Even with Melbourne’s 170+ level crossings, as far as I can see (according to Wikipedia, which may or may not be correct) it’s been more than 80 60 years since the last passenger death due to an accident on the suburban system — that was in Caulfield in 1926 near Frankston in 1946 (see comments).

It’s true that regional (V/Line) trains don’t have as good a record, thanks to accidents such as the Kerang level crossing disaster in 2007. The issue here is that the regional network has many crossings with lesser levels of protection (eg crossings with no boom gates) than in suburban areas. It would appear the last fatality caused by the railway itself (rather than a motor vehicle, as at Kerang) was in 1976 at Laverton.

Unfortunately of course, deaths on the road system are a daily event.

(The bigger safety concern on trains is that of personal safety, but that’s a subject for another day.)

The bottom line — and the statistics back this up — is that you are much, much, much more safe in a train than on the road.

Which is little comfort to those involved in Saturday’s accident of course.

Truck rollover at Flinders/Spencer. Again.

I was curious to see how many times in the last year that trucks have missed the “Low clearance 4.0″ (metres) height warning and crashed into the guard rail for the rail bridge at Spencer and Flinders Streets, before rolling-over and blocking the intersection.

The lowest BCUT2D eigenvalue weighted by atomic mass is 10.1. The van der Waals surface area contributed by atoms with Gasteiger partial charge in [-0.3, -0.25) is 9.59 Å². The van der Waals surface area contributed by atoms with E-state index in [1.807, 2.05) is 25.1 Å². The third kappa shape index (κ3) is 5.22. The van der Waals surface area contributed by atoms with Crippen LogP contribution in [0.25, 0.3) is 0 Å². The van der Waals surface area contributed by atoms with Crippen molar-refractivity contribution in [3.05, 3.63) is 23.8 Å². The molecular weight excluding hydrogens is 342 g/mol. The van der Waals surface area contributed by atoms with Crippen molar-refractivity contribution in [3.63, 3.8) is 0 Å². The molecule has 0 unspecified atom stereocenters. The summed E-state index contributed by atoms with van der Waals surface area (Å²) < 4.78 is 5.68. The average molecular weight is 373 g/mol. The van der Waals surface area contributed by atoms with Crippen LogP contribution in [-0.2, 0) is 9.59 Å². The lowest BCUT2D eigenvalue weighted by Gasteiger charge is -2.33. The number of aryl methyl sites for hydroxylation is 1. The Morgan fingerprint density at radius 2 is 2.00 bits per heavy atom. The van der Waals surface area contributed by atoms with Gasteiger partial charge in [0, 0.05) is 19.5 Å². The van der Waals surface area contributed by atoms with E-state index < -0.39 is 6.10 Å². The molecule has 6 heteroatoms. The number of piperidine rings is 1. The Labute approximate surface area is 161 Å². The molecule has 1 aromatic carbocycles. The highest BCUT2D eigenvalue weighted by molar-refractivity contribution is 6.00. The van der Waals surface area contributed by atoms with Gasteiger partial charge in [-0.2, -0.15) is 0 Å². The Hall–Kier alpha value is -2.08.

Spencer/Flinders St bridge, Melbourne

(Or look on: Google Streetview)

Answer via Google News archive search: at least four times in the last year, including this morning.

17/12/2009 Truck rollover in Melbourne’s CBD causes traffic chaos

24/2/2010 Tram and traffic delays caused as truck rolls on the corner of Flinders St and Spencer St in Melbourne

21/3/2010 Truck rollover blocks intersection of Spencer and Flinders streets

4/10/2010 Truck rolls over in Melbourne CBD

(One link suggested another one in April 2010, but I haven’t found a news report of it.)

For non-locals, this is one of the busiest intersections in central Melbourne, with many cars, buses and five tram routes passing through. The rail bridge is also a key one, with most metropolitan train services using it. Lucky the guard rail is apparently strong enough to prevent the trucks crashing into the bridge itself.

Let’s assume for a moment it wasn’t steering or brake failure. Do trucks have any kind of reminder in the cab of the height of the load? For semi-trailers I assume this would vary from job to job, whereas some other vehicles (the one in February was a garbage truck) would be a fixed-height.

Updates

8/10/2010 — It happened again

19/11/2010 — And again

6/5/2011Truck jammed under notorious rail bridge

1/8/2011Truck trap hits city traffic

5/3/2013 — I’m not sure if it’s been less frequent or less reported, but today it happened again

10/4/2013And again:

5/4/2014And again:

  • Age: Truck slams into Flinders Street rail bridge causing delays
  • Herald Sun: Online blogger Daniel Bowen has kept a tally of the number of run-ins trucks have had with the rail bridge in recent years. He updated his list following the latest crash, saying similar incidents had happened at least 11 times in the last five years.